FBI valued career advancement over security, report says

FBI management has fostered a culture in which agents view internal security measures as bureaucratic and security investigation duties as a threat to career advancement, a special commission set up in the wake of the Robert Hanssen spying case said Friday.

Attorney General John Ashcroft created the commission to review the FBI's security programs shortly after authorities arrested FBI agent Robert Hanssen in February 2001 on espionage charges. William Webster, a former director of the CIA and FBI, chaired the commission and will testify on its findings before the Senate Judiciary Committee Tuesday.

"In the bureau, security is often viewed as an impediment to operations, and security responsibilities are seen as an impediment to career advancement," the Webster Commission's 107-page report on the FBI's security programs said. That attitude, and the agency's "pervasive inattention to security" made it easy for veteran FBI agent and now convicted spy Hanssen to sell secrets to Moscow for two decades, according to the report.

FBI employees rely heavily on information sharing within the agency to conduct criminal investigations and tend to perceive rules restricting access to data as bureaucratic, according to the Webster Commission. Agents consider criminal investigations, a core function of the FBI, as "the surest path to career advancement" and security needs have suffered as a result of this attitude, the report said.

The report suggested that the agency encourage the career development of FBI security professionals to help employees take security responsibilities more seriously. "Security responsibilities are often foisted onto agents as collateral duties, which they eagerly relinquish to return to criminal investigations that promise career advancement," the panel wrote. The FBI Reform Act of 2002 (S. 1974), introduced by Sens. Patrick Leahy, D-Vt., and Charles Grassley, R-Iowa in February, also proposes creating a career track in security for agency employees.

Despite a culture that has not prized security in the past, FBI employees now seem receptive to reforming the agency in the wake of Hanssen's treachery, according to the report. "They are acutely aware of the damage he has done to the country and to the reputation of the institution they love," the report said.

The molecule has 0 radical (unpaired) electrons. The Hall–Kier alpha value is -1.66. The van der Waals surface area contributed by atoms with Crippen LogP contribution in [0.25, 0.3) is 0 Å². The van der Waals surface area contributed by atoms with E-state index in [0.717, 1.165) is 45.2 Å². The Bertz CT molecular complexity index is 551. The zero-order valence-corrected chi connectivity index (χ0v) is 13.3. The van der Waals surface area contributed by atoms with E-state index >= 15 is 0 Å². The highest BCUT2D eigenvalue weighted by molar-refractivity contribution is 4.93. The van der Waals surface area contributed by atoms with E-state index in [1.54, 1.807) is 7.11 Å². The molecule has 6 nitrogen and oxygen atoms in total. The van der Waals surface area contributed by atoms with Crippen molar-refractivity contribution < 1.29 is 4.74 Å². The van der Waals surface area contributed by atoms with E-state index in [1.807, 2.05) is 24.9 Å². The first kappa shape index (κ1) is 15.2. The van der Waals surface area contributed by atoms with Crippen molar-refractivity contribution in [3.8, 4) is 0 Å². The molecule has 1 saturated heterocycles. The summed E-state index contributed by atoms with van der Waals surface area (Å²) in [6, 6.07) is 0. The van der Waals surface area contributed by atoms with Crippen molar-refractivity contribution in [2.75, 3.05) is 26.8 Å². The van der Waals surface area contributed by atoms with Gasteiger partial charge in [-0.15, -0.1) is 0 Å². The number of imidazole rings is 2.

The Webster Commission called on the FBI to strike a balance between the competing interests of a law enforcement culture that thrives on shared information and an intelligence culture that thrives on secrecy. "The two will never fully co-exist in the bureau unless security programs receive the commitment and respect the FBI gives criminal investigations," the report said.

FBI Director Robert Mueller, who made the report available to all agency employees, said the FBI's ultimate goal is to "make security as much a part of our culture as any other daily business that we do." The FBI has already started putting in place some of the report's recommendations, such as expanding the use of polygraph exams for employees and creating a separate security division within the agency. The agency also plans to beef up periodic reinvestigations of employees with access to sensitive data.

The report issued several recommendations for improved security, including restricting employee access to computers and documents with sensitive material; complying with a Clinton-era executive order requiring employees and contractors to complete financial disclosure forms; and periodically auditing security programs.

Hanssen, who met with the Webster Commission as part of his plea agreement, recounted how he was able to install unauthorized software on his office computers, download and copy classified documents, and hack into his colleagues' computers undetected. Hanssen handed over 26 disks and 6,000 pages of classified information to Soviet and Russian intelligence during his 22-year career as a spy.

"Security was lax…[in] that you could bring documents out of FBI headquarters without…ever having a risk of being searched, or looked at, or even concerned about," the report quoted Hanssen as saying.

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